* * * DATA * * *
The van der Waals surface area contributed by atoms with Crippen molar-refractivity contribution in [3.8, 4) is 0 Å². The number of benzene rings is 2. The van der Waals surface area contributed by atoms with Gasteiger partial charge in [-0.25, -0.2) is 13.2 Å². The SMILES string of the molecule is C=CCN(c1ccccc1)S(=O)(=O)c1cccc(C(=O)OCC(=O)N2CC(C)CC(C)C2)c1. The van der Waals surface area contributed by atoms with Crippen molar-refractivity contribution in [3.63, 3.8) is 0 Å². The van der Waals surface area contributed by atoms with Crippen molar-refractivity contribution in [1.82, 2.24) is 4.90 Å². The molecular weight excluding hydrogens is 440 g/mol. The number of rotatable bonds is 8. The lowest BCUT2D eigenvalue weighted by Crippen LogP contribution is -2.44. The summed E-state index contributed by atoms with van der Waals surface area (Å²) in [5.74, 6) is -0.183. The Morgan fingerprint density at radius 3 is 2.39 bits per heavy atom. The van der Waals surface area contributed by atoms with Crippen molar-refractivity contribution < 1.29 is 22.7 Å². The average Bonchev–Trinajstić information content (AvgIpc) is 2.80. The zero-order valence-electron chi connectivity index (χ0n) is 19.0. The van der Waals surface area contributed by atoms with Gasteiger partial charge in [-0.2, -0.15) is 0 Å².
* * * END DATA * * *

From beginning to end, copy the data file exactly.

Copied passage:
The van der Waals surface area contributed by atoms with Crippen molar-refractivity contribution in [3.8, 4) is 0 Å². The number of benzene rings is 2. The van der Waals surface area contributed by atoms with Gasteiger partial charge in [-0.25, -0.2) is 13.2 Å². The SMILES string of the molecule is C=CCN(c1ccccc1)S(=O)(=O)c1cccc(C(=O)OCC(=O)N2CC(C)CC(C)C2)c1. The van der Waals surface area contributed by atoms with Crippen molar-refractivity contribution in [3.63, 3.8) is 0 Å². The van der Waals surface area contributed by atoms with Crippen molar-refractivity contribution in [1.82, 2.24) is 4.90 Å². The molecular weight excluding hydrogens is 440 g/mol. The number of rotatable bonds is 8. The lowest BCUT2D eigenvalue weighted by Crippen LogP contribution is -2.44. The summed E-state index contributed by atoms with van der Waals surface area (Å²) in [5.74, 6) is -0.183. The Morgan fingerprint density at radius 3 is 2.39 bits per heavy atom. The van der Waals surface area contributed by atoms with Crippen molar-refractivity contribution < 1.29 is 22.7 Å². The average Bonchev–Trinajstić information content (AvgIpc) is 2.80. The zero-order valence-electron chi connectivity index (χ0n) is 19.0. The van der Waals surface area contributed by atoms with Gasteiger partial charge in [-0.2, -0.15) is 0 Å².